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headdoctor 1 year, 8 months ago

The NeoLiberals of the Republican and Libertarian party are always hoping to eliminate the Government departments and agencies that maintain regulation and control. They are purposely obtuse in understanding why regulation and control was needed in the first place.

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parrothead8 1 year, 8 months ago

Asked how Brownback will manage the projected $1 billion two-year drop in revenue, Anderson said, “We don’t anticipate cuts near that amount. I will leave that to the governor when we put the budget out in January.”

Translation: We don't believe in math, and we're putting off answering any questions about it for at least another few months.

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chootspa 1 year, 8 months ago

They believe in math sometimes. In this case, I think the wrecking crew is intentionally sabotaging funding to push through highly unpopular and unwise legislation without enough time to discuss alternatives.

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headdoctor 1 year, 8 months ago

That sounds right. The masses of Republicans wants free stuff and everyone below them should pay for it.

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Alyosha 1 year, 8 months ago

There is zero evidence for toe's assertions — they are only bitter emotional projections that have nothing to do with reality. That's a bad way to go about deciding public policy.

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Katara 1 year, 8 months ago

I am curious as to what stuff is free. Can you provide a list?

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chootspa 1 year, 8 months ago

I hope you've got plenty of fuel to keep you through this winter. I wouldn't want you to have to drive on a free public road, especially after it's been snowplowed at no additional expense to you. If you want true "self reliance," move to an island with a deflated soccer ball named Wilson.

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Joe Hyde 1 year, 8 months ago

Doggone those conservative Republican legislators anyway, giving our Governor no other choice -- no other choice! -- but to sign into law tax cuts whose grand benefits he's been trumpeting to the heavens ever since.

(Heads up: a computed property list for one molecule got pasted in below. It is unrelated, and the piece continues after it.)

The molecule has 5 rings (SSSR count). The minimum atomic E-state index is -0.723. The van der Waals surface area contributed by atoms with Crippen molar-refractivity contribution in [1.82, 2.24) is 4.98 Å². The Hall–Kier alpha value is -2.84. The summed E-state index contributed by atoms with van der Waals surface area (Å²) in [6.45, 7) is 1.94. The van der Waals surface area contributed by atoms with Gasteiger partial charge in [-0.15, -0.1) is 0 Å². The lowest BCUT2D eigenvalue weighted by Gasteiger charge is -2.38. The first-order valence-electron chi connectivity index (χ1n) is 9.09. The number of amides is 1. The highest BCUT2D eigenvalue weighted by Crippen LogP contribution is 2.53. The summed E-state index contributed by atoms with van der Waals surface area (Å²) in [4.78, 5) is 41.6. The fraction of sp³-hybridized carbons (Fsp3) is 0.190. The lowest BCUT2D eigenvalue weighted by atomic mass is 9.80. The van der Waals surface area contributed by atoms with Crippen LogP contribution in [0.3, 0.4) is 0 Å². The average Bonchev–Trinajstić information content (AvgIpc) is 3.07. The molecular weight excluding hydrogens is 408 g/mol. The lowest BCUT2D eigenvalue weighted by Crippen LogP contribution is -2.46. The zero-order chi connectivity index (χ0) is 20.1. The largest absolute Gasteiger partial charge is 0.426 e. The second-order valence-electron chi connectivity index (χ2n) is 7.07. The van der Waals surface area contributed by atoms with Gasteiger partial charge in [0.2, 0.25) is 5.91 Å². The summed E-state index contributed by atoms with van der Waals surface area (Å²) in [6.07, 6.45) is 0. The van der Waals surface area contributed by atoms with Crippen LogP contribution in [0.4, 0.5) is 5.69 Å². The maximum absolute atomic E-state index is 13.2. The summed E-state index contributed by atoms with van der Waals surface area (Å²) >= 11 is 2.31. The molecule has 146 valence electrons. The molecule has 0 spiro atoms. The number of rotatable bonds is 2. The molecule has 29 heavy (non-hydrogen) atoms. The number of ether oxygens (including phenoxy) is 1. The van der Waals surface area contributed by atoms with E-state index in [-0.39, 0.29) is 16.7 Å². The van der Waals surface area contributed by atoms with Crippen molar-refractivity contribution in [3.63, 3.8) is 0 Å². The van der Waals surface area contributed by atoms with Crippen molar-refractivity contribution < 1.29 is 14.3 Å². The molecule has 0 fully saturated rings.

And now from 35,000 feet come these faint rustling noises of ownership disavowal. Could that sound be the pilot strapping on his parachute?

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nomansland 1 year, 8 months ago

Your the one that should leave. Go to Texas or something.

0

just_another_bozo_on_this_bus 1 year, 8 months ago

"degenerate, murderous filth"

I bet it really chafes on you that you can't use the n-word here (and other such words for the various "mud" people that are so inferior to you.)

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jhawkinsf 1 year, 8 months ago

Just for grins, I checked the cost of living in Hawaii and compared it to Kansas. It's almost exactly double.

0

headdoctor 1 year, 8 months ago

If your looking for a pleasant atmosphere Gandalf, try Belize. You can have most of the perks of Hawaii and you can chose your level of living from almost nothing all the way up to costing several thousands of dollars monthly. It is much better than the coastal towns south of the border.

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jhawkinsf 1 year, 8 months ago

San Pedro, Ambergris Caye. With a Belikin beer in hand.

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headdoctor 1 year, 8 months ago

Why should I leave my home because of a bunch of crazies. I have a better idea. I choose to stay and push back at the crazy politicians. If I ever decide to leave it will be because I choose to, not because a bunch of politicians pushed me out.

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chootspa 1 year, 8 months ago

It's the crazies who voted them in that scare me the most.

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tomatogrower 1 year, 8 months ago

Isn't funny that he is all set to blame the legislature for this budget, if it turns out to be the fiasco. I just signed what they sent me. Throw them under the bus. And the head honcho O'Neil has run away to another position, so he won't be around when Kansas voters are left with a mess.